Holiday pandemic travel: TSA screens nearly 2.5M people on Sunday alone

Nearly 2.5 million people were screened by Transportation Security Administration (TSA) agents on Sunday, Nov. 28, the most since the pandemic began according to the agency. 

TSA tweeted on Monday that travel volume for the 10 days leading up to Nov. 28 was 20.9 million people, roughly 89% of pre-pandemic levels. 

TSA officers screened 2,451,300 individuals on Sunday, a new pandemic high. For the 5-day holiday weekend Wed thru Sun, volume was 10.1M, according to the TSA. 

The high volume of holiday travel is a cause for concern for health experts raising alarms over the newly discovered coronavirus omicron variant.

This past weekend, President Joe Biden urged Americans to get vaccinated and to receive a booster shot amid worries about the highly transmissible new variant — saying the new strain is a "cause for concern, not a cause for panic."

RELATED: Biden: Omicron variant ‘cause for concern’ but not panic, pushes COVID-19 shots

Biden, who gave remarks at the White House, emphasized the importance of vaccination to protect against all variants of the COVID-19 virus and the urgency of vaccinating the roughly 80 million Americans aged 5 and up who haven't received a shot. But Biden said he does not anticipate the need for any new virus-related restrictions, beyond last week's move to restrict travel from South Africa and seven other countries in the region, which went into effect on Monday.

"I expect the new normal to be, everyone ends up getting vaccinated and the booster shot, so we reduce the number of people who aren't protected to such a low degree that we're not seeing the spread of these viruses," he said, noting that there won't be a need for lockdown measures.

The president also praised South African scientists for acting fast to identify the new variant, saying the world will fight it "with scientific and knowledgable actions and speed, not chaos and confusion."

RELATED: COVID-19 vaccine makers exploring if omicron versions of shots are needed

Dr. Anthony Fauci, the nation's top infectious disease expert and Biden's leading COVID-19 adviser, said earlier Monday that there were still no cases of the variant identified in the U.S. but that it was "inevitable" that it would make its way into the country eventually.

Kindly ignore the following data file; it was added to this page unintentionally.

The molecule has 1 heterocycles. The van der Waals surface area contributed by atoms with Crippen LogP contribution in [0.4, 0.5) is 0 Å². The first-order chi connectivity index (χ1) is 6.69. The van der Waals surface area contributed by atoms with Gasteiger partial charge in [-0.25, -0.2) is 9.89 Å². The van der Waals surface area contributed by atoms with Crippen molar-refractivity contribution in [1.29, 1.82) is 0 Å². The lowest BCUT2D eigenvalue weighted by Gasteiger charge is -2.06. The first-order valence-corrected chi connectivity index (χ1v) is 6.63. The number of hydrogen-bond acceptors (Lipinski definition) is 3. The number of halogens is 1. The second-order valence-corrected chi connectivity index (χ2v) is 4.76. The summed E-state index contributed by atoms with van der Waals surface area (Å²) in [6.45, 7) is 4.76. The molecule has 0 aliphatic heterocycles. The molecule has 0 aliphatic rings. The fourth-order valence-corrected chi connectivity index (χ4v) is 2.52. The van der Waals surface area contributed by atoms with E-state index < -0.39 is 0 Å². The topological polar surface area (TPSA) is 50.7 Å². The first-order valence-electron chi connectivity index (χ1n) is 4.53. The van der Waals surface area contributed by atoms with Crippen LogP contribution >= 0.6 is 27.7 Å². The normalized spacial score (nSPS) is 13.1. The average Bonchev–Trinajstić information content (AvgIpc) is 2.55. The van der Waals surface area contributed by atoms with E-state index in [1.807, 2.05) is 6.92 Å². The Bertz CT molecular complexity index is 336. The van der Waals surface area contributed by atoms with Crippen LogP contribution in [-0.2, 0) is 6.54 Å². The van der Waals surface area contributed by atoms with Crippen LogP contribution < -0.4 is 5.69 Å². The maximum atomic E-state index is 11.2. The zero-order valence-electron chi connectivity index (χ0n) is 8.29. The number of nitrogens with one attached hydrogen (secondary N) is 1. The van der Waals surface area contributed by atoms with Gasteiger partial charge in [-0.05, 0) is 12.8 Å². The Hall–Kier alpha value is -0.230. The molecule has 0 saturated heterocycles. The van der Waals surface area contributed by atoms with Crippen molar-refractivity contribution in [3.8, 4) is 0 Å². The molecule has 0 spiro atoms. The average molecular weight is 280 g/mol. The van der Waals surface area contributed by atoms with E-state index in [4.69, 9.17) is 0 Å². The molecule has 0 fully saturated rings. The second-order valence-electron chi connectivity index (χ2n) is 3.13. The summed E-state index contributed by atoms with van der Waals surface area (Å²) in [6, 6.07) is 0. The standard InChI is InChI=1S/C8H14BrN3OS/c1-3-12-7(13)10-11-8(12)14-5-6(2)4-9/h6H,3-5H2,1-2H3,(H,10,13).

On Nov. 26, a World Health Organization panel named the latest variant "omicron" and classified it as a highly transmissible virus of concern, the same category that includes the predominant delta variant — which is still a scourge driving higher cases of sickness and death in Europe and parts of the U.S.

Omicron’s actual risks are not fully understood yet. But early evidence suggests it carries an increased risk of reinfection compared with other highly transmissible variants, the WHO said. That means people who contracted COVID-19 and recovered could be subject to catching it again. It could take weeks to know if current vaccines are less effective against it.

Medical experts, including the WHO, warned against any overreaction before the variant was thoroughly studied. But a jittery world feared the worst after the tenacious virus triggered a pandemic that has killed more than 5 million people around the globe.

That being said, health officials are calling for travelers to be as careful as possible this holiday season. 

With the emergence of the new variant and the pandemic being far from over, is travel safe during the pandemic during the holidays?

It depends. It can be safe if you’re fully vaccinated against COVID-19, but officials say people who haven’t gotten the shots should delay travel.

Regardless of vaccination status, all travelers should keep taking precautions like avoiding indoor, unmasked crowds, says Dr. Keith Armitage, an infectious disease expert at Case Western Reserve University.

"The delta variant has really brought us back to an earlier time in the pandemic," he said.

RELATED: South Africa variant: WHO calls special meeting new COVID-19 mutation

The U.S. Centers for Disease Control and Prevention said not to travel if you’re sick, or if you tested positive for COVID-19. 

The CDC recommends isolating at home for 14 days after your last contact with a person who has COVID-19. Symptoms to look out for include shortness of breath, cough, or fever. 

Additionally, health experts say your isolation period isn’t necessarily over after those 14 days— even if you’re fully vaccinated. Unvaccinated people who decide to travel should get a COVID-19 test one to three days before travel and three to five days after returning.

All travelers must still wear masks on trains, planes and other indoor public transportation areas, the agency says.

Airlines say plane cabins are low risk since they have good air circulation and filtration. However, there is no requirement for vaccination or testing before domestic flights, and passengers can remove their face masks while eating or drinking.

Hotels aren’t risky for the vaccinated as long as they wear masks around strangers, Armitage says. More fraught are family gatherings with unvaccinated individuals, particularly for those who are older or have health problems.

Health experts suggest looking at the case levels and masking rules in the place you are visiting before you travel.

This story was reported from Los Angeles. Chris Williams, Kelly Hayes and The Associated Press contributed.